In addition, ESG ratings place high significance on financial risks which, though important, is out of step with the concerns of socially conscious investors. The report says that institutional investors in sustainability-focused funds are more often motivated by the promise of steadier long-term returns.

EY has called for greater regulation at an international level to align definitions of sustainable assets, praising the EU’s efforts with China to find the 'common ground taxonomy'. In tandem with this, EY says any new ESR-type framework must remove obstacles for emerging economies by empowering local groups to gather rigorous sustainability data.

Ultimately, the lack of consensus about ESG’s main metrics and reporting functions erodes trust in the overall framework.

Given the current energy crisis, however, the political will for strong private sector involvement in environmental projects is there. A shift towards codified ‘sustainable investments’ could be looming – and the wind sector must ensure it is not caught off guard.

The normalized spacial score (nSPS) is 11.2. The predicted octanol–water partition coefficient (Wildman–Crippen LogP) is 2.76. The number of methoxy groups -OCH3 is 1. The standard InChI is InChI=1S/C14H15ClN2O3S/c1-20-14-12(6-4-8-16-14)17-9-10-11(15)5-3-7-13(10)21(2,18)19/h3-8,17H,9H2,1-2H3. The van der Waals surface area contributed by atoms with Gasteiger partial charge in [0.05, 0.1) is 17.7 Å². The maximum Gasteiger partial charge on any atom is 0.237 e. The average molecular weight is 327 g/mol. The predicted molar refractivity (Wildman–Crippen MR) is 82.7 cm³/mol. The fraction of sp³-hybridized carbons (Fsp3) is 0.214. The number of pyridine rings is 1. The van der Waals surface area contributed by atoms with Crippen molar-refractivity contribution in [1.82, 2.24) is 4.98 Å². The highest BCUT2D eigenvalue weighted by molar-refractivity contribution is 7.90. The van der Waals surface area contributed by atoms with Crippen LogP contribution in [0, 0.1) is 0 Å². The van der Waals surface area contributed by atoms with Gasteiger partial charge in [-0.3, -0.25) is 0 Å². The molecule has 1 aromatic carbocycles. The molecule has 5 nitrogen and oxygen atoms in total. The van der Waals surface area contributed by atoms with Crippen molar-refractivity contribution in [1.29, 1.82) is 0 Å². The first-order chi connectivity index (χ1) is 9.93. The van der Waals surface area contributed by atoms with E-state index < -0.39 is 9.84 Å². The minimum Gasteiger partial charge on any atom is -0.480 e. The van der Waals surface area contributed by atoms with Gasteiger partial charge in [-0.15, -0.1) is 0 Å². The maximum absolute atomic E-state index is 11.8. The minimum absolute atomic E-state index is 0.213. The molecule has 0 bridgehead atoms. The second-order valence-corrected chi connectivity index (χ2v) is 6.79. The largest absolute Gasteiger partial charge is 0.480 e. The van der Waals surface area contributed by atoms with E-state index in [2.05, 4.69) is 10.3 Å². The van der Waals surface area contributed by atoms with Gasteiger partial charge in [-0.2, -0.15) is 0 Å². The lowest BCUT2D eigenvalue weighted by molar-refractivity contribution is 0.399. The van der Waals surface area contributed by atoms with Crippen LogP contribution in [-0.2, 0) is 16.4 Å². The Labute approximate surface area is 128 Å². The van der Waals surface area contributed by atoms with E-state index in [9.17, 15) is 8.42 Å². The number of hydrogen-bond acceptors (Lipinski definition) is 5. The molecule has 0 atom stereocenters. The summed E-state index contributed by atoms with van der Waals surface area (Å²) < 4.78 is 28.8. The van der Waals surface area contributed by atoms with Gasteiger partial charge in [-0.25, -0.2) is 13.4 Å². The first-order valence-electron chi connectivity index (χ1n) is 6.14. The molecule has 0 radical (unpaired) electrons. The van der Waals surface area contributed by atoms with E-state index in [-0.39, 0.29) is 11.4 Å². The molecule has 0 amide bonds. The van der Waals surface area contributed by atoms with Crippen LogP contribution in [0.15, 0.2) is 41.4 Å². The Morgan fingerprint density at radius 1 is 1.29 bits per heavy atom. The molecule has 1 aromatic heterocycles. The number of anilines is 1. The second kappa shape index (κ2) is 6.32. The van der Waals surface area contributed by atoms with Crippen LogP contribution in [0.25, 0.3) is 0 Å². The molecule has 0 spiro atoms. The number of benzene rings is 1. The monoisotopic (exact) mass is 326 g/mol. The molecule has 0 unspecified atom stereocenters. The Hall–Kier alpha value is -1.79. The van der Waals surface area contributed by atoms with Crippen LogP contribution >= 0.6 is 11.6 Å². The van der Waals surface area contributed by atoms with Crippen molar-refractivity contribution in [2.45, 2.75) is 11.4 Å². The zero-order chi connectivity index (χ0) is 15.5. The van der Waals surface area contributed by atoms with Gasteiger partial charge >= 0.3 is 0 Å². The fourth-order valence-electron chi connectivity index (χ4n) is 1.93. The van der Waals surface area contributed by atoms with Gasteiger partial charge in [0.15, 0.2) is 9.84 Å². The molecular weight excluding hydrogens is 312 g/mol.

Wind opportunities

The wind industry should be proud of the leading role it plays in the energy transition. But that does not mean wind companies can depend on the sector’s position as a go-to for investors seeking sustainable assets.

According to Bernstein Research, wind energy has a lifetime carbon footprint 98% less than natural gas and 75% less than solar, producing 11 grams of CO2 per KWh.

But achieving a global build-out of wind energy in line with net zero targets, this could still lead to significant emissions. Wind farm owners can, and should, do more to nurture lower-carbon technologies throughout the supply chain, such as green steel, hybrid electric offshore wind vessels, and blade recycling.